I was surprised to see a tweet by @AnthonyLeeZhang that referenced a short paper showing liquidity providers (LPs) making money on Uniswap's ETH-USDC pool, as I have noted that Uniswap LPs have been losing money consistently since they began. I initially thought there was a mistake, but found his metric of PNL is ultimately identical to mine.

Specifically, he used Milionis, Moallemi, Roughgarden, and Zhang's pnl formulation, which they call Hedged LP PnL. This is the LP profit after accounting for **impermanent loss** (*aka*, loss vs. rebalancing, **LvR**, **convexity costs**).

Here, V(t) is the value of the pool's reserves. If we use the ETH-USDC pool, where p(t) is the ETH price is USDC, we getHedgedLpPnL = fees - LvR = Vt - V(t-1) - mints + burns + hedgePnL

V(t) = USDC(t) + ETH(t)*p(t)

V(t-1) = USDC(t-1) + ETH(t-1)*p(t-1)

The difference in the value of reserves is affected by the price change and the changes in USDC and ETH that come from mints (LP deposits), burns (LP withdrawals), trades, and fees. The ETH and USDC coming into the pool contain both fees and the tokens traders sell (swap into the pool), so this implies

USDC(t)=USDC(t-1) + mints(t, t-1) - burn(t, t-1) + NetUsdcIn(t, t-1)

ETH(t) = ETH(t-1) + mints(t, t-1) + burns(t, t-1) + NetEthIn(t, t-1)

[note: (t, t-1) is the flow in the period from t-1 to t]. This reduces to just valuing the pool's net USDC and ETH reflected in trader swap event logs, valued at the end of the period. There is a slight difference created by ignoring the prices when mints and burns happen, but both approaches make assumptions that make these PnL calculations approximations, and the differences are insignificant. I prefer this formulation because it requires less data.

Hedged LPpnl = NetUsdcIn(t, t-1) + NetEthIn(t, t-1)*p(t)

While one can use periods of arbitrary duration, in the limit, it does not matter, and as a practical matter, pulling this by calendar day works well for seeing trends, as well as avoiding trading costs if one were to actually hedge their LP pool position.

More importantly, this introduced me to the fact that Uniswap's v2, the old capital-inefficient automated market maker (AMM), makes money for its LPs. I figured it was obviously worse in every way, which is why its flagship ETH-USDC 30bp fee (basis points, 0.3%) pool has about 2% of the volume of the ETH-USDC 5bp v3 pool, which is about half of the unpopular 30bp v3 pool.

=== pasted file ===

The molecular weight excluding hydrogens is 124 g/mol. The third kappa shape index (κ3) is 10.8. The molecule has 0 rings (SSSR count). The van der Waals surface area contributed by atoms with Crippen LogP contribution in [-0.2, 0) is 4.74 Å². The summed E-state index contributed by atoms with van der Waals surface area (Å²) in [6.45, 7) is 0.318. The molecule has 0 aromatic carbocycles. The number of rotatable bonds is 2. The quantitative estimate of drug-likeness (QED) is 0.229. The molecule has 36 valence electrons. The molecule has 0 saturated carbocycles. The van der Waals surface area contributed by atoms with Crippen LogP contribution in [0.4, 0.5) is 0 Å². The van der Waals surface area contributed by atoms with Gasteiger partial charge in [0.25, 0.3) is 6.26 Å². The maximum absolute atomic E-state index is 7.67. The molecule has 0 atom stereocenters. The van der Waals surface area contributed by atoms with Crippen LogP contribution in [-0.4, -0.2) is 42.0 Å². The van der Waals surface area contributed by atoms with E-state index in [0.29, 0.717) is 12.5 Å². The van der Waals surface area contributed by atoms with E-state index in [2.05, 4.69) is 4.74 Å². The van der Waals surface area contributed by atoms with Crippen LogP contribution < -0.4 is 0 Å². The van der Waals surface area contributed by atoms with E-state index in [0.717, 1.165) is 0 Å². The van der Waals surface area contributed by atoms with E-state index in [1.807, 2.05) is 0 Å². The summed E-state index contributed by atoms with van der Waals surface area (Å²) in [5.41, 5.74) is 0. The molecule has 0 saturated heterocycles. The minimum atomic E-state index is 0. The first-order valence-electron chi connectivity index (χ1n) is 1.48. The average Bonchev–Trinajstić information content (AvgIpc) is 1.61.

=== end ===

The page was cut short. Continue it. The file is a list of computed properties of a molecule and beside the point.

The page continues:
ETH-USDC pools |

Uniswap v2 ETH-USDC pool |

ETH-USDC pools |

liquidity = sqrt(USDCinPool * ETHinPool)

Applying AMM math, we get

return% = 2 * DUSDC/(liquidity * sqrt(p))

DUSDC(from arbs) = 0.85 * liquidity * sqrt(p) / 2

We see that for the v3 5 bp pool, volume/liquidity has been 2.5 times higher than in the v2 pool, far lower than the 6 times it needs. In the v3 30bp pool, the ratio is about 50% of the v2 pool. The flagship AMM for the flagship dapp on the flagship blockchain has been and continues to be a loser. This is an existential problem for AMMs because large users are constrained to centralized exchanges without a sustainable, liquid AMM. These centralized exchanges are necessary but cannot be essential for large trades if crypto is to avoid outside attacks by the institutions that control the major fiat currencies.

ETH-USDC pools |

With the v2 pool, there is one common cost for the LPs they all can intuit: capital. Every LP is treated pro-rata based on their stake in the AMM's pool. In contrast, many v3 LPs think that they get ahead of their fellow LPs by concentrating their liquidity in a narrow band or adjusting their ranges based on current volatility. The effect of extra liquidity never occurs to them. The end result is a persistent excess of liquidity that does not just dilute profits; it turns them into losses. The greater the liquidity, the greater the convexity cost, which, unlike merely adding shares to a stock, affects the sign of net income.

Many have written about how adding money to a v3 pool is obviously a better strategy than LPing for a v2 pool because by restricting a range to a generous 20% up and down, they could deploy the same amount of liquidity with only 8% of the capital they would need for a v2 pool. They never considered the consequences if everyone else came to the same conclusion, leading to an excess of liquidity that is linearly related to the pool's convexity cost. As most people do not understand, let alone measure, convexity costs, they blithely deposit capital into these pools, ignorant of the equilibrium effect on costs that affect their bottom line.

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